Creed II

Director: Steven Caple Jr.

Starring: Michael B. Jordan, Sylvester Stallone, Tessa ThompsonDolph Lundgren

Release Date: November 21, 2018

After suppressing a truly concerning barrage of homoerotic thoughts brought on by Michael B. Jordan, you’ll find that the second installment of “Black Rocky” is little more than a fan-fiction homage to Rocky IV.

Reboots and sequels after decades of layoff time are difficult to pull-off. When you incorporate iconic role reprisals by aging actors, the results can be disastrous. More often than not, the finished product doesn’t live up to the hopes of the fan-base and you’re forced to learn that Luke Skywalker turned into a bitch over the last 30 years while no one was looking. The Rocky saga has been the exception to the rule.

Rocky Balboa and Creed, which came out decades after their predecessors, both overhaul the look and style of the Rocky saga without losing the Rocky charm. Sylvester Stallone ages gracefully with the Rocky Balboa character and the films both feel fresh, rather than feeling like the sixth and seventh installment of the same Rocky movie. Unfortunately here, Creed II feels like Rocky VIII, essentially a Rocky IV sequel with nothing new to offer.

Sylvester Stallone and Michael B. Jordan in Creed II (2018)

In Creed II, Adonis Creed looks to even the score with Ivan Drago, who permanently knocked out his father, Apollo Creed, in a Rocky IV exhibition fight. Creed looks to change the narrative by defeating Ivan Drago’s son, Viktor Drago. The Dragos, whose name has fallen to shame in their native Russia, attempt to re-gain the prestige that was lost after Ivan Drago was defeated by Rocky in Rocky IV. As Rocky’s role continues to become diminished in the saga, Adonis Creed’s character continues to develop as he’s forced to deal with new life challenges.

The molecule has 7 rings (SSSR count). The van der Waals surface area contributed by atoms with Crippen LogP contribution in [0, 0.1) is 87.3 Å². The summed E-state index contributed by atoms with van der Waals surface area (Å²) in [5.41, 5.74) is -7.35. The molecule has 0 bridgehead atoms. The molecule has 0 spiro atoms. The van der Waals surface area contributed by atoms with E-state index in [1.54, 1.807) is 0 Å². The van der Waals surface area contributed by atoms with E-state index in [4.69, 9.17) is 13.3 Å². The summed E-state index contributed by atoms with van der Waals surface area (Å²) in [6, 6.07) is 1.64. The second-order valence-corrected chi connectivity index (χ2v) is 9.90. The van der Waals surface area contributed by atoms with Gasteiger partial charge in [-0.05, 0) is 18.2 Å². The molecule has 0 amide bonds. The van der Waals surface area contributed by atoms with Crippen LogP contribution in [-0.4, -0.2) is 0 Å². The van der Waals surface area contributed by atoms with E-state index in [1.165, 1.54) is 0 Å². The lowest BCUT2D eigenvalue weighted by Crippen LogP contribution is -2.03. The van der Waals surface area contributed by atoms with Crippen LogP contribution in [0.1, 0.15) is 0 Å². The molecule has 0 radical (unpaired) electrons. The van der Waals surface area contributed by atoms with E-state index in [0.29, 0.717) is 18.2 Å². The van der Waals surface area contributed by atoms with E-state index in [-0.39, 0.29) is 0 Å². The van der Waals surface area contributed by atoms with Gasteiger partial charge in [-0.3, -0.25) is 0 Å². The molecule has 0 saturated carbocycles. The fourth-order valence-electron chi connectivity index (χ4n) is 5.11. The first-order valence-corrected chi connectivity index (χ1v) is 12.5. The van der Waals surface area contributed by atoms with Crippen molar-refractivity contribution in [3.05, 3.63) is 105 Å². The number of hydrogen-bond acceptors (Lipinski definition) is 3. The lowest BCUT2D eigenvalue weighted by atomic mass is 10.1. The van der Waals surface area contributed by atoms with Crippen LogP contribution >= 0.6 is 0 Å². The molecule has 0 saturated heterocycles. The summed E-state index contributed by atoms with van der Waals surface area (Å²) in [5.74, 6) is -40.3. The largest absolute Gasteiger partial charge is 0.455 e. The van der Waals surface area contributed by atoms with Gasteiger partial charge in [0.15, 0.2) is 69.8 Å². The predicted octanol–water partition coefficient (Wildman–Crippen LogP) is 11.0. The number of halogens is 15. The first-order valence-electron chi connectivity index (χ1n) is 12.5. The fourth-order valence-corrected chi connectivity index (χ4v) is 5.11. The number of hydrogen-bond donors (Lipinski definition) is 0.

The movie’s downfall is its failure to stray from the format of previous Rocky films, especially the original five movies. It’s an endless string of callbacks to Rocky IV and if you’re not well-acquainted with the movie that came out more than 30 years prior, you’re going to be lost at a lot of moments. Rocky Balboa and Creed both bring a refreshing amount of originality to the Rocky saga; Creed II brings none. Creed II is predictable, almost to the moment. If you’re a long-time follower of the franchise, there are no surprises.

The more Rocky’s role decreases in this series, the more you realize that this same old story doesn’t work nearly as well without him being the central character. Rocky, no surprise, is the heart and soul of Rocky. Rocky is down to earth, simple. Creed is brash and arrogant. The decision to give Adonis Creed different dimensions than Rocky is a good one if you want to keep the series fresh, but its all for naught if you’re going to use him as a stand-in in carbon-copy sequels.

When Ryan Coogler (Fruitvale Station, Black Panther) stepped down as writer and director of the Creed series, all the originality seems to have gone with him. Going forward, the Creed franchise is going to have to dig deep and tell new stories if its going to remain of interest.

If you’re a Rocky fan looking for a straight-forward Rocky movie, this will do the job. It does a poor job as a stand-alone film. There’s cool boxing shit and Michael B. Jordan will make you question your sexuality but at the end of the day this movie is meant to be nothing more than a satisfying “what if” story for long-time fans of the Rocky series.

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